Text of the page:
Analysis of the Efficacy and Safety of inhaled leaf extracts of Lippia javanica


Aromatic plants are among the widely used herbal plants. They represent ~10% of the plant kingdom.
Commonly used aromatic plants include wild tea, rosemary, sage, oregano, basil, peppermint, and garlic.
These are also used as aroma and flavor-enhancing additives and preservatives. Lippia species are some
of the aromatic plants with the potential to become commercial because of their medicinal properties,
which include management of respiratory conditions including cold, cough and bronchitis. In Kenya,
rural communities drink decoction of the boiled leaves to treat diseases like malaria and sniff the leaves
after rubbing them between the hands to clear stuffy nose. Lippia japanica has been show to induce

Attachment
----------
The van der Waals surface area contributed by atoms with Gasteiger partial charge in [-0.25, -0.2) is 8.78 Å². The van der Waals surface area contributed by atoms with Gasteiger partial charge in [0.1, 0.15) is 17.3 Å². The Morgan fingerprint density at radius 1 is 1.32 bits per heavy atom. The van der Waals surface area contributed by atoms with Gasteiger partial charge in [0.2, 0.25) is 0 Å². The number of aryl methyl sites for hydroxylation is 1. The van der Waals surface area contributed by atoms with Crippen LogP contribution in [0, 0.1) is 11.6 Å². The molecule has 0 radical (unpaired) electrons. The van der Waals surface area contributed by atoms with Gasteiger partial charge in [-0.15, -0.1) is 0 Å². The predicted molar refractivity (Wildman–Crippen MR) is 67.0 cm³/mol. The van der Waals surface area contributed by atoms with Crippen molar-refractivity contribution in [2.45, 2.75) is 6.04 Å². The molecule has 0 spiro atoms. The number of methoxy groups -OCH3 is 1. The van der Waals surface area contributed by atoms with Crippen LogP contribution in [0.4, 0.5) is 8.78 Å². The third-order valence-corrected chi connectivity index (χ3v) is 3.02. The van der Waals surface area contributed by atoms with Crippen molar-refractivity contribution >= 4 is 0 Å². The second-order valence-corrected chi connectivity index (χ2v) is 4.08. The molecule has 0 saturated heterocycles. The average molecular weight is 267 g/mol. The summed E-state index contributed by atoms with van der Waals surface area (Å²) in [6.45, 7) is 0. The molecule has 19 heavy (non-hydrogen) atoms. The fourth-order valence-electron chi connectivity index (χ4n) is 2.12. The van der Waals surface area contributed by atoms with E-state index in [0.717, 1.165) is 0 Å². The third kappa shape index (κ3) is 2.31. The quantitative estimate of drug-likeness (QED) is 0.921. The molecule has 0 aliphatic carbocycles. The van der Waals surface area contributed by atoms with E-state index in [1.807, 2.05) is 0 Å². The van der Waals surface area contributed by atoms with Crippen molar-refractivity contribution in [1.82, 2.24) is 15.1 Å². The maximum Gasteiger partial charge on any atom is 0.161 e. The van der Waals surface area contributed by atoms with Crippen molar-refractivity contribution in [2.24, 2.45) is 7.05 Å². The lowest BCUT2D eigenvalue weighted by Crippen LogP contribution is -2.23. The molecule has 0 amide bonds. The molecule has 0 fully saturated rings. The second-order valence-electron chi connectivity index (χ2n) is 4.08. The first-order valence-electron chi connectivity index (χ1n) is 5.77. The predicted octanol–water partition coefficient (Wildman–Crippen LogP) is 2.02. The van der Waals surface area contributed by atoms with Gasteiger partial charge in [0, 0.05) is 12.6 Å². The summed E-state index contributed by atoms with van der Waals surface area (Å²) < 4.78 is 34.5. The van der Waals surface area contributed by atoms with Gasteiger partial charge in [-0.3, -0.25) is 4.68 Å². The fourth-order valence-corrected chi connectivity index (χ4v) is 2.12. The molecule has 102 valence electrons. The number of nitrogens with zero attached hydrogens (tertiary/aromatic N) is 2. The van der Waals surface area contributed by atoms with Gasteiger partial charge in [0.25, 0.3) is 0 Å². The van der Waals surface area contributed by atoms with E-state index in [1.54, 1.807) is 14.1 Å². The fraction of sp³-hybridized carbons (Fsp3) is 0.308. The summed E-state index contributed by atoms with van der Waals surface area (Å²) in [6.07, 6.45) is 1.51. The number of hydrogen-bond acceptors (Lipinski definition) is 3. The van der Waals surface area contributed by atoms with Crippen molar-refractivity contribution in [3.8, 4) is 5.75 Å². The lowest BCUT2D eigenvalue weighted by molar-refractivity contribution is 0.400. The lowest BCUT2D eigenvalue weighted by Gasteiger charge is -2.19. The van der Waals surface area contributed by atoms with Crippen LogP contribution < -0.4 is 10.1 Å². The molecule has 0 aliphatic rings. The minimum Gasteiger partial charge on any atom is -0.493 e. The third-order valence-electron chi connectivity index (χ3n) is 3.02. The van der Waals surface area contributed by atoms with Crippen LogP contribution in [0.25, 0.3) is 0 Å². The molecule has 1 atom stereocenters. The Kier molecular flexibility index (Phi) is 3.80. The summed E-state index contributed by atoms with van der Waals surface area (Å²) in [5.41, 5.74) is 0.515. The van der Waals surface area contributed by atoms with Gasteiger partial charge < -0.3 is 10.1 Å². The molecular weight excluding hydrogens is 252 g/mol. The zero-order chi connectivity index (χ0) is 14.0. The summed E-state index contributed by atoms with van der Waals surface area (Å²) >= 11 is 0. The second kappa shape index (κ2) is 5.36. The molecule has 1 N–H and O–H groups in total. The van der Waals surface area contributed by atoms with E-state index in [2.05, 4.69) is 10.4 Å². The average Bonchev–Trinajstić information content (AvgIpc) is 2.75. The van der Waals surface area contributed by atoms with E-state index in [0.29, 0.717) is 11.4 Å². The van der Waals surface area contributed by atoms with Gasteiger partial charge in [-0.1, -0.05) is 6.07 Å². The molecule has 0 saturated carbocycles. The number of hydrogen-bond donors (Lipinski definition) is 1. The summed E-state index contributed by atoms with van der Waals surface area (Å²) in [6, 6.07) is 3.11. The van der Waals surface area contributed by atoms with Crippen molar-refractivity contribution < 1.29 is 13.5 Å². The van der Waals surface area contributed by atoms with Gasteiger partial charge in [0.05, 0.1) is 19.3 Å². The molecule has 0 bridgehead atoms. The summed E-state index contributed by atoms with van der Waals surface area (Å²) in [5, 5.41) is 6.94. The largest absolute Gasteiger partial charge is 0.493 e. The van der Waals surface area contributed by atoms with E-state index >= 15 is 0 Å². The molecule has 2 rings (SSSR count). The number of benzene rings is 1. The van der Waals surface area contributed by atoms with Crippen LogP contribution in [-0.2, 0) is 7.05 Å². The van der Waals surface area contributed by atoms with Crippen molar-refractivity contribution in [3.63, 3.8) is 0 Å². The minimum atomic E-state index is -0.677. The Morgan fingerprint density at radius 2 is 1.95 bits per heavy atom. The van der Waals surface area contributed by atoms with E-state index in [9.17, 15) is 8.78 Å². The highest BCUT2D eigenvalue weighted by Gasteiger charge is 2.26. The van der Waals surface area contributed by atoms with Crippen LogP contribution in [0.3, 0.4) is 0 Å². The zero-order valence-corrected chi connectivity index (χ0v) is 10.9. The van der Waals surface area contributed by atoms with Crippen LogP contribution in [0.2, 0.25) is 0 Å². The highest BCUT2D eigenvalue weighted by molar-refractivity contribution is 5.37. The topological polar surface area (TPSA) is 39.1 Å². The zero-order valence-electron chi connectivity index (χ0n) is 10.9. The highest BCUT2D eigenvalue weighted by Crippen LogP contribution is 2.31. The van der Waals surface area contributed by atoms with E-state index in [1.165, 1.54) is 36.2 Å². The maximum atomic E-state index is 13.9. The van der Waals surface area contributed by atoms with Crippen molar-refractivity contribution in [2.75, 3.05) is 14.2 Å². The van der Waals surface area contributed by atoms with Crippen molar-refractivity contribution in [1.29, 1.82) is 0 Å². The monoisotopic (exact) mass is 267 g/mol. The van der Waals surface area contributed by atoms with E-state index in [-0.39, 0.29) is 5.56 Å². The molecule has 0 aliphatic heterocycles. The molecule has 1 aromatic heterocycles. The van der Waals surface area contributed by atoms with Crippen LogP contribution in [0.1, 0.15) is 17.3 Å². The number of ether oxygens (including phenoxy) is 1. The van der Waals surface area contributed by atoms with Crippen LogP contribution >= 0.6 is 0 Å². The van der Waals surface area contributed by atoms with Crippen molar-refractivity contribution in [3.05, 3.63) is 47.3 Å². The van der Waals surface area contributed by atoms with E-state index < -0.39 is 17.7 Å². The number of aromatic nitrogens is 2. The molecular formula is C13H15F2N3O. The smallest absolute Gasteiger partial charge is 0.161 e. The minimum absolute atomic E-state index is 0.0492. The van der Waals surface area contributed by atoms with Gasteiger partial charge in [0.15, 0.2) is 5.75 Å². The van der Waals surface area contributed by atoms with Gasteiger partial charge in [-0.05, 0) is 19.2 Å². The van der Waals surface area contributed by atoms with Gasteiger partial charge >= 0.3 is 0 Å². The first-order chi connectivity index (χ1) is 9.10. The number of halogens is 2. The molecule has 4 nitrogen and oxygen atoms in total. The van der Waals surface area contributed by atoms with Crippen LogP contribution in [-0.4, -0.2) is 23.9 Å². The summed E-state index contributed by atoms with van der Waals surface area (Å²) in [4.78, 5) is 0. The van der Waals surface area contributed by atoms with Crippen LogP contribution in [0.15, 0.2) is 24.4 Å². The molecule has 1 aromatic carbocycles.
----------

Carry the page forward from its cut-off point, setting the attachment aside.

pathologies in the liver, kidneys and the hemopoietic system. However, the impact of this plant on
nervous and reproductive structures has not been elucidated. This project aims to analyze the structural
and functional changes caused by aqueous leaf extracts of Lippia javanica on olfactory and testicular
tissues in adult rabbits.


National Research Fund, Kenya

Principle Instigator
Dr. Harriet A. Obela